Pinky: It's 1959 - what kind of laws, principles, and factors are the United States obligated to follow, if it's going to try to hold a vote on Hawaii's future? Well, there are several - the U.S.'s own Constitution, obviously, but also the U.S. is a signatory of the UN Charter, so we're supposed to follow everything in that, plus UN resolutions like Resolution 742 and so on. Interestingly enough, the U.S. stages the 1959 "statehood vote" in a way that manages to violate all of the above.
First of all there's the obvious question of suffrage, or "Who gets to vote?" Under the principles of decolonization, if you're trying to undo a historical wrong - like illegally overthrowing somebody's government, you have to ask the people who suffered the violations - the colonized - what they want to happen. You don't ask the people who benefited from the stealing of the land if they feel like giving it back or not - that only makes sense if you don't have any respect for fairness. But guess what - that's exactly what the U.S. did - they opened the vote to everybody who was living in Hawaii at the time, knowing full well that Native Hawaiians made up less than 20% of the population, and that the remainder - settlers from the U.S., plantation laborers brought in from Asia, U.S. military personnel - the U.S. knew all of those guys would vote in favor of statehood.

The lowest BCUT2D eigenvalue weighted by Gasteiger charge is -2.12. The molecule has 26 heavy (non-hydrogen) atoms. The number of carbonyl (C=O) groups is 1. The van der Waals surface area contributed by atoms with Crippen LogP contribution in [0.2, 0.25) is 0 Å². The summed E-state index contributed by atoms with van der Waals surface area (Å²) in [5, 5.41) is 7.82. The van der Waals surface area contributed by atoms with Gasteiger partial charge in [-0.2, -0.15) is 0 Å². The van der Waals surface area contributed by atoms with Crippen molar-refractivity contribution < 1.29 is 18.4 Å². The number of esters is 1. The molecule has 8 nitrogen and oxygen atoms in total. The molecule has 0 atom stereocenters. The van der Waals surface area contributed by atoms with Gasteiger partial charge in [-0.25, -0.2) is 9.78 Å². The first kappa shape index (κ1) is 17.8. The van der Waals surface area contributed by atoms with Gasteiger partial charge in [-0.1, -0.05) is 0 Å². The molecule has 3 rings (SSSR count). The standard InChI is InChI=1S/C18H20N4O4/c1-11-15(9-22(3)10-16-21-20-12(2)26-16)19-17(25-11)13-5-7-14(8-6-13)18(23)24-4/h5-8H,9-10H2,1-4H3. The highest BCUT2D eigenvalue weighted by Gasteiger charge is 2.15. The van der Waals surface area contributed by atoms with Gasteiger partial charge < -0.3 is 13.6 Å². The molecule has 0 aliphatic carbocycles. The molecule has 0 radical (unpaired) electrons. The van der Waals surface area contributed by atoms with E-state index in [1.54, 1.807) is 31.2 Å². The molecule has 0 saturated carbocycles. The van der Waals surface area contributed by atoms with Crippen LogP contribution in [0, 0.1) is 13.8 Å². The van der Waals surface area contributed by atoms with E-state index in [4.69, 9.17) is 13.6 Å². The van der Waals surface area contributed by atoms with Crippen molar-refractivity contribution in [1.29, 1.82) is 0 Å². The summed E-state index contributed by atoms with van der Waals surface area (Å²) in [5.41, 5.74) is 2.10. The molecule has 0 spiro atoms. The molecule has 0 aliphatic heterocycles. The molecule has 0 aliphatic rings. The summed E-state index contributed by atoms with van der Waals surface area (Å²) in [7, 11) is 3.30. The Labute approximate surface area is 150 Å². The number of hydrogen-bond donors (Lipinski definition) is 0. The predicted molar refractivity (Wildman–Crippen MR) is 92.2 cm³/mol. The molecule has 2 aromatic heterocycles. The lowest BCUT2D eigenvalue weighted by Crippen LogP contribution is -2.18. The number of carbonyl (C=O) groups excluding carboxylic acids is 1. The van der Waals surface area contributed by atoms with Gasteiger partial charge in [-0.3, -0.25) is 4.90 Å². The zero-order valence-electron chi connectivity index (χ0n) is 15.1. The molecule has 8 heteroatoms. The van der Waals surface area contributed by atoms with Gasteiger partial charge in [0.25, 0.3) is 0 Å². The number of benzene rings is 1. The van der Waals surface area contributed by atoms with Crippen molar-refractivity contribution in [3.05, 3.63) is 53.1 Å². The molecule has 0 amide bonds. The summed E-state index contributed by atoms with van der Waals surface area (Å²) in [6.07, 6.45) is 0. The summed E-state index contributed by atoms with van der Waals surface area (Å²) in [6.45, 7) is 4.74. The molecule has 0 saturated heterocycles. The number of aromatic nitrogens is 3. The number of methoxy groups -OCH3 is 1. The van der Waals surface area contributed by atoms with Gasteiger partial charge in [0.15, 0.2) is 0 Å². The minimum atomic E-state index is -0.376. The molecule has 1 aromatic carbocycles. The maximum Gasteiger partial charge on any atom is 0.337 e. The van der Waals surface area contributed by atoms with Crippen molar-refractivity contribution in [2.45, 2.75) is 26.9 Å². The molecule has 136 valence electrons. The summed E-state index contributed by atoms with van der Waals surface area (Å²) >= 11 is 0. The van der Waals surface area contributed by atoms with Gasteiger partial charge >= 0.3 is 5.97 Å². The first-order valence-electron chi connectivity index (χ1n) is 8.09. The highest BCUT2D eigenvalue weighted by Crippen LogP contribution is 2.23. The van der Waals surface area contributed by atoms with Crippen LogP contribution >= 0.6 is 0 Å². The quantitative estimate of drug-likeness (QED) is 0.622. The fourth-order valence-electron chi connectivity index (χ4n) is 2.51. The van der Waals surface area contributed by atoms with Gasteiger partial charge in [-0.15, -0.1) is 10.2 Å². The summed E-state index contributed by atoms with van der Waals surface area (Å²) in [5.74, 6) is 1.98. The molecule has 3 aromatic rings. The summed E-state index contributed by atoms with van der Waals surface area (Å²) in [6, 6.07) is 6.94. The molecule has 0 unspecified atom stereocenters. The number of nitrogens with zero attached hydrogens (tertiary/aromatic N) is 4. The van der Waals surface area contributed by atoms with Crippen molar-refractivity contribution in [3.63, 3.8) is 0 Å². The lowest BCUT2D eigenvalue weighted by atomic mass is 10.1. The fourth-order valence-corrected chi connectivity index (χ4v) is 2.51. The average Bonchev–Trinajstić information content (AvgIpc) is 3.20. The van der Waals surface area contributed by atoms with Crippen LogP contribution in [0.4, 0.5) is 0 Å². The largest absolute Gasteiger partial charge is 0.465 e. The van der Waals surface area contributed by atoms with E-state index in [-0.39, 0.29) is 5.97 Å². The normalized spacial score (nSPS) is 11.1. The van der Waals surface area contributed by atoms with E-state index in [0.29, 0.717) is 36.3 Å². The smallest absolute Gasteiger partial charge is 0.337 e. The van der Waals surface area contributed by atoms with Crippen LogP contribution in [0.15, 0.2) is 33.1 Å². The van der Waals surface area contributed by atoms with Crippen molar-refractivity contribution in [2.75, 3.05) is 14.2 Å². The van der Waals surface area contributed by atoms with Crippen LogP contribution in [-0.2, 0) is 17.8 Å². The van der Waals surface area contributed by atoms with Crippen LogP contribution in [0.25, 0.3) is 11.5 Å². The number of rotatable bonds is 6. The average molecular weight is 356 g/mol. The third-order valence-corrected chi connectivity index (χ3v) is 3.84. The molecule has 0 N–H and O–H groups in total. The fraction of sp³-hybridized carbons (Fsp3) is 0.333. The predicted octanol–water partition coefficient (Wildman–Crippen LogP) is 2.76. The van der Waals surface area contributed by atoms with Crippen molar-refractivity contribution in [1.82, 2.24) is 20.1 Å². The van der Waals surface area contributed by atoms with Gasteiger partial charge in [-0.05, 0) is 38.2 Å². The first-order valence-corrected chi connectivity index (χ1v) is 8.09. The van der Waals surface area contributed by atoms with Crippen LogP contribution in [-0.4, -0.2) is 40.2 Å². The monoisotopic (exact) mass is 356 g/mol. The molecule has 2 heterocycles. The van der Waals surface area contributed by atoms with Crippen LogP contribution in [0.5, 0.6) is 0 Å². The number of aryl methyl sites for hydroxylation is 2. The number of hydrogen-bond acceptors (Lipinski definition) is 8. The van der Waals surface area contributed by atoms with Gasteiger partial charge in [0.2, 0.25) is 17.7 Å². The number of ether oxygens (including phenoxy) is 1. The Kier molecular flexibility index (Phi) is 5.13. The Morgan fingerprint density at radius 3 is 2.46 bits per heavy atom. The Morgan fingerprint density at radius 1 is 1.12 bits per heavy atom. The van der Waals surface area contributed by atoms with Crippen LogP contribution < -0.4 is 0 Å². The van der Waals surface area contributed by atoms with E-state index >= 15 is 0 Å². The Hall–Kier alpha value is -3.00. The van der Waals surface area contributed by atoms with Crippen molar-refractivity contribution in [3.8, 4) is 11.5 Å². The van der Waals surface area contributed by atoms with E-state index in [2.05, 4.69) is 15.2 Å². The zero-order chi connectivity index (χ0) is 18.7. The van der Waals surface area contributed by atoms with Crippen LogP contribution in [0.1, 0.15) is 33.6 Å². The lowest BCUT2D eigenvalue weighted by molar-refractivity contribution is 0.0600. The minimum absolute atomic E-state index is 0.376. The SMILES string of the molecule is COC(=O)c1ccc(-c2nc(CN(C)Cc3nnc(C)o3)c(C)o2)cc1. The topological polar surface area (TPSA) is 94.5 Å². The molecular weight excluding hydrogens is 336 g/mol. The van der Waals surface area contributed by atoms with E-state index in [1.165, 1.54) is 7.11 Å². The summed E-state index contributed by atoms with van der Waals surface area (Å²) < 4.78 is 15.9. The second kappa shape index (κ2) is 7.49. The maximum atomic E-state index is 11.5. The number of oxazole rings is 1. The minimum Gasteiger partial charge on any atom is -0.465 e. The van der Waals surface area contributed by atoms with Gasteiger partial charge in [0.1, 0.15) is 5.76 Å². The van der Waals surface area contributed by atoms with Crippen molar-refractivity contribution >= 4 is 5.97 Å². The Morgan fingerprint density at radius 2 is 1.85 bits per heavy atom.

A second requirement for a "legitimate" vote is - you must offer three choices on the ballot: 1) Independence, 2) Free association, and 3) Integration. But instead of offering the required three, the U.S. essentially only put one choice on the ballot: integration. Integration via statehood, or integration via continued territorial status! What kind of ballot is that?